S|W: What niches in the automotive world get you most excited?

JS: For the last ten years or so I have been surrounded by American Muscle in Detroit and it is a breath of fresh air living in Europe as I get to experience something completely different. I will always have a soft spot for a classic Mustang, but at this moment in time I am all about European classics. Being 1 hour from Spa-Francorchamps and the Nurburgring, I have plenty of classic events year round to keep my mouth watering.

I have always loved motor racing and seeing such things as a GT40 firing to life in the pits or 8 GT40s flying through "Eau Rouge" will stick with me for a lifetime. I guess like most car fanatics, the next logical step would be to own a piece of this History. I have been scanning the classifieds almost daily looking for a clean Alfa Romeo GT Junior. I love the simplicity of the Bertone lines. The smile the car puts on mine and others' faces is just priceless. You might notice if you follow my work, that my feeds are cluttered with shots of this stunning little car.

S|W: Are there other realms in which you often find yourself photographing? Fashion? Landscape? Found photography?

JS: Since moving to Germany my wife and I have spent every free moment traveling. We have managed 20 countries and more than 30 major cities in the last 2 years. Naturally, the camera is in hand every step of the way. You only have to take one look at my instagram feed and it looks like something from a travel channel. I love shooting architecture and the culture that surrounds these historic locations- it is just fascinating to me!

Throughout my photographic journey I have become increasing captivated with lifestyle photography. I love the interaction of people with their machines, architecture or products. It takes the coldness out of the image and gives it life. This year, this interaction is something that I will be focusing on a lot more basically combining all my photographic adventures into one.

S|W: What tidbits of advice would you give to fellow gearheads whom may want to pick up a camera?

JS: I say go for it. It gives you a new perspective on how you see cars. It takes you away from their functional purpose and you see more of the beauty that makes them so iconic. As you start, you don't need expensive gear to take great pictures, even picking up your camera phone or an entry level DSLR will be enough to test the waters. Just start shooting and challenge yourself to find interesting subjects, angles and compositions. Every shot I take I ask myself questions like, is it worthy of being in a coffee table book? Does it capture a feeling and emotion that might take my viewer there? There are so many photographers out there, that you have to set yourself apart. The only way to do this is to try new things.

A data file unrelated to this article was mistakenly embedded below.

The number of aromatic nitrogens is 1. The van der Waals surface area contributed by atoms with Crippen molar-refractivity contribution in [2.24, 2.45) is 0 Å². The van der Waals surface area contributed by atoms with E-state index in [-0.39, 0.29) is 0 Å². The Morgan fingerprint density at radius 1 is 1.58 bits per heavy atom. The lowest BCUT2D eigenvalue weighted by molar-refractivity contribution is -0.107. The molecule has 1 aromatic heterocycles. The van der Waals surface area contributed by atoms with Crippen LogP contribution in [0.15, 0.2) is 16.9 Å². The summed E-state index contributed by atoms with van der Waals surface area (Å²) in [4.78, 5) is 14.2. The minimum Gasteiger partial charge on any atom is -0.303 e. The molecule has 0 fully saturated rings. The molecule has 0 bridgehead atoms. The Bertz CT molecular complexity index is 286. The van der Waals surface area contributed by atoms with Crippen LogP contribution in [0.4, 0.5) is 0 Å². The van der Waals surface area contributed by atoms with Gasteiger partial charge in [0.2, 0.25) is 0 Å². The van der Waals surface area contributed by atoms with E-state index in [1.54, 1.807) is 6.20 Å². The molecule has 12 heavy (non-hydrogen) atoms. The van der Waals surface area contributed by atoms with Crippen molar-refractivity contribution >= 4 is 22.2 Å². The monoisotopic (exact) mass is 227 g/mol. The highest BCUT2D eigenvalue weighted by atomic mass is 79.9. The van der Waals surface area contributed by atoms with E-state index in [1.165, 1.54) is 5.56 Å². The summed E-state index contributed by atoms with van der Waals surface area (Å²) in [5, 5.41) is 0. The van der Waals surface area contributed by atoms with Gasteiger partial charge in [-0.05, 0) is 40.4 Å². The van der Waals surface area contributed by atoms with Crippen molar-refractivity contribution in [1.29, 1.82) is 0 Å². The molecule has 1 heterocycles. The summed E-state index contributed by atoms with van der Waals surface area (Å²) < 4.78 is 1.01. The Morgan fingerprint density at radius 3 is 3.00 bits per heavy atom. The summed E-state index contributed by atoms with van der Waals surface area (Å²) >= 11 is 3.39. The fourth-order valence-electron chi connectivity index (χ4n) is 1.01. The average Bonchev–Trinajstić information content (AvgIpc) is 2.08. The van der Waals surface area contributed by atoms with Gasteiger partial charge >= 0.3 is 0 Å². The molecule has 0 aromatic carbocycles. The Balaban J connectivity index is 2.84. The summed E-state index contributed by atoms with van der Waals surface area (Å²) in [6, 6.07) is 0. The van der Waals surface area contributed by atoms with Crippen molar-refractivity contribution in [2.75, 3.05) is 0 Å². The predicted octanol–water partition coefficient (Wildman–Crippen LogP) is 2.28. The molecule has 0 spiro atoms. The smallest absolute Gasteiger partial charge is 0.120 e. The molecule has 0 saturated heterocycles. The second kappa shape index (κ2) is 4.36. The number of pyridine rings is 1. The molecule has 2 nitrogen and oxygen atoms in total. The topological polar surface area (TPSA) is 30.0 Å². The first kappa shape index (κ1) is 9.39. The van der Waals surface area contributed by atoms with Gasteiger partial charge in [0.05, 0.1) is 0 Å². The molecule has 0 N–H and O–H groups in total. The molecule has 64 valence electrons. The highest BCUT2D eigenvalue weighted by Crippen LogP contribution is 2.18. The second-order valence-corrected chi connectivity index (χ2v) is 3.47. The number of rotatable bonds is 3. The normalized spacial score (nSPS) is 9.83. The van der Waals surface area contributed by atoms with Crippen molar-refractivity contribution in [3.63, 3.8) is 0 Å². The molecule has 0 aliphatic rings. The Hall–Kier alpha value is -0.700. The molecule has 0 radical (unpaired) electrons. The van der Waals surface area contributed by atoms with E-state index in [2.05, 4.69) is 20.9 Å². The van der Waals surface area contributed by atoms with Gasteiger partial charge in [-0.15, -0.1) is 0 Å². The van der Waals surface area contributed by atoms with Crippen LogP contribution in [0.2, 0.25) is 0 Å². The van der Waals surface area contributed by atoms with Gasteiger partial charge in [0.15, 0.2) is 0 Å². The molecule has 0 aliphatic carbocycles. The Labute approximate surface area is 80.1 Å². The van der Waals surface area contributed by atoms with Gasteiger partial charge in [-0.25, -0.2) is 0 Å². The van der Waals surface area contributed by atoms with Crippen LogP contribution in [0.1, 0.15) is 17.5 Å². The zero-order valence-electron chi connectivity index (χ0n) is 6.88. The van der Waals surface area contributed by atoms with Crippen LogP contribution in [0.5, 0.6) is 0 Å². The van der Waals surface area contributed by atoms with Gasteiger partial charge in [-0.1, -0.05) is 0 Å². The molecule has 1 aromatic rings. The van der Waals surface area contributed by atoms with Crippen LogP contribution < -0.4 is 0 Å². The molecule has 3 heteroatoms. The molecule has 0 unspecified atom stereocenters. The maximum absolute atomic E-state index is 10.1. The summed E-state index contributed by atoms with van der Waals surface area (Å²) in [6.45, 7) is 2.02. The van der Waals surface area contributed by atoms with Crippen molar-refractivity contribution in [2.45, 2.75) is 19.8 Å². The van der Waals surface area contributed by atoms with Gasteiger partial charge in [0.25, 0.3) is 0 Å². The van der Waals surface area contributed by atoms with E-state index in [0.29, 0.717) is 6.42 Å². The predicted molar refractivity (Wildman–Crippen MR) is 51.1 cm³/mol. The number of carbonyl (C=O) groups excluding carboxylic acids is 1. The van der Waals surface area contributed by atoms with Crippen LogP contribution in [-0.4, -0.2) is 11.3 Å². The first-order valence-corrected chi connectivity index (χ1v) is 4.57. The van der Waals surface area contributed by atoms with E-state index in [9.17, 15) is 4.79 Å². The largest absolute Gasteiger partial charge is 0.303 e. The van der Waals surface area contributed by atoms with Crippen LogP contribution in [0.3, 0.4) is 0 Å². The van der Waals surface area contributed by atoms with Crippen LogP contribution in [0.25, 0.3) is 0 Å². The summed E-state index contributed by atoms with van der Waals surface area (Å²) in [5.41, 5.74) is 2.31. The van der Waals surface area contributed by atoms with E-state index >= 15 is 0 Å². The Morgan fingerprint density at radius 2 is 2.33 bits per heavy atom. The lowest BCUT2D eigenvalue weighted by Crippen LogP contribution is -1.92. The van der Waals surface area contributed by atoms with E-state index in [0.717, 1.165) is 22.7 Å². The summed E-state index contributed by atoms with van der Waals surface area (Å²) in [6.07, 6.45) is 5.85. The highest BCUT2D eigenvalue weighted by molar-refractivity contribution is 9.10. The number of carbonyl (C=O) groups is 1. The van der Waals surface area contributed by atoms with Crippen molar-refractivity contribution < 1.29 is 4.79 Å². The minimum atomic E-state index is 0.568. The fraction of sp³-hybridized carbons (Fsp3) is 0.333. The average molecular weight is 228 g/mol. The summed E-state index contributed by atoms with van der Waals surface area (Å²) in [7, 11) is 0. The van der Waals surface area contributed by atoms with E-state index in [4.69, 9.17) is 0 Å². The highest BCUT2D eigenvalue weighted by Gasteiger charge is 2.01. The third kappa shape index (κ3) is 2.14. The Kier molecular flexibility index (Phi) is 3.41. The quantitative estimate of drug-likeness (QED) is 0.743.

You can find more examples of Jonathan's work and follow his travels by clicking the following links.

Blog: http://btwlphotography.tumblr.com/
Facebook:  https://www.facebook.com/BetweenthewhitelinesPhotography
Instagram: http://instagram.com/jszczupak_btwl
Flickr: http://www.flickr.com/photos/betweenthewhitelines/


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Comments on Between the White Lines – Jonathan Szczupak’s Automotive Photography

  • ioncelfals

    these look like car portraits, rather than automotive journalism. the mercedes is superb, and the photo with the racing fiat`s is ..fast and loud, and smells like hot tyres

  • SMRacing

    Im always curious as to how photographers like Jonathan decide wether to go with colour or B&W, its probably a gut feeling.. but do you ever combine B&W and coulurs in one shoot, insted of going all b&W or colours ?

  • nightfling1

    Guys just sharing, I’ve found this interesting! Check it out! http://www.reversephonelookups.us

  • Beach

    Automotive hipsterism at its finest. Give us color photography this isn’t 1938 and the colored liveries, tracks, and environments are important.

  • http://www.stanceworks.com/ Andrew_StanceWorks

    @SMRacing As you said, it’s often a ‘gut feeling’. In many ways B&W offers a bit more mood and simplicity to a shot which can be used to convey a different feel than color photos. There have been many shoots where just one or two of our shots have called for B&W amidst an otherwise color-filled photoshoot.

  • http://www.stanceworks.com/ Andrew_StanceWorks

    @Beach As mentioned in the other comments and the article itself, this piece is about automotive photography as an art rather than automotive journalism. These photos are meant to convey the emotive side of racing and does not seek to update you on race coverage and team liveries as a journalistic approach would. It’s often easy to toss around the word ‘hipster’ to write off things that you don’t particularly like or understand, but we encourage you to take a moment and appreciate these photos for what they are…an artistic look at vintage racing.